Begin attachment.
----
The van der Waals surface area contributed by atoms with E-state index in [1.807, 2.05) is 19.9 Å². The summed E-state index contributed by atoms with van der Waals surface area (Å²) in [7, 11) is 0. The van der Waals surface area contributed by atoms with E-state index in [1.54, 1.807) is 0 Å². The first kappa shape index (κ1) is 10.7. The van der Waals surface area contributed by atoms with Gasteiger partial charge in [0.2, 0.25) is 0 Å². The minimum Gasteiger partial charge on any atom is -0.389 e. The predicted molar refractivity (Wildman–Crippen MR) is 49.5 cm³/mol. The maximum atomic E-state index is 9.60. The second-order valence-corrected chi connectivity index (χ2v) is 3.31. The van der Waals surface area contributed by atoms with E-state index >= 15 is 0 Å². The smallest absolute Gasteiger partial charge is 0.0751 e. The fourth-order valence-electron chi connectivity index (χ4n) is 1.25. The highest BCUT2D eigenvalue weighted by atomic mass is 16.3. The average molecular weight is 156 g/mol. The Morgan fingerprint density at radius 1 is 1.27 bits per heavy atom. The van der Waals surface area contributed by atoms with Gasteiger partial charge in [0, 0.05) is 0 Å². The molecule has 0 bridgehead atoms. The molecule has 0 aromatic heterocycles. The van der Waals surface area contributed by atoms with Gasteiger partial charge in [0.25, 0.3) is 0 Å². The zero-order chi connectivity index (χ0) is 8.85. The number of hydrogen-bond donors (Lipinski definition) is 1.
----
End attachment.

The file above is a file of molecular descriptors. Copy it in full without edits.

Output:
The van der Waals surface area contributed by atoms with E-state index in [1.807, 2.05) is 19.9 Å². The summed E-state index contributed by atoms with van der Waals surface area (Å²) in [7, 11) is 0. The van der Waals surface area contributed by atoms with E-state index in [1.54, 1.807) is 0 Å². The first kappa shape index (κ1) is 10.7. The van der Waals surface area contributed by atoms with Gasteiger partial charge in [0.2, 0.25) is 0 Å². The minimum Gasteiger partial charge on any atom is -0.389 e. The predicted molar refractivity (Wildman–Crippen MR) is 49.5 cm³/mol. The maximum atomic E-state index is 9.60. The second-order valence-corrected chi connectivity index (χ2v) is 3.31. The van der Waals surface area contributed by atoms with E-state index >= 15 is 0 Å². The smallest absolute Gasteiger partial charge is 0.0751 e. The fourth-order valence-electron chi connectivity index (χ4n) is 1.25. The highest BCUT2D eigenvalue weighted by atomic mass is 16.3. The average molecular weight is 156 g/mol. The Morgan fingerprint density at radius 1 is 1.27 bits per heavy atom. The van der Waals surface area contributed by atoms with Gasteiger partial charge in [0, 0.05) is 0 Å². The molecule has 0 bridgehead atoms. The molecule has 0 aromatic heterocycles. The van der Waals surface area contributed by atoms with Gasteiger partial charge in [0.25, 0.3) is 0 Å². The zero-order chi connectivity index (χ0) is 8.85. The number of hydrogen-bond donors (Lipinski definition) is 1.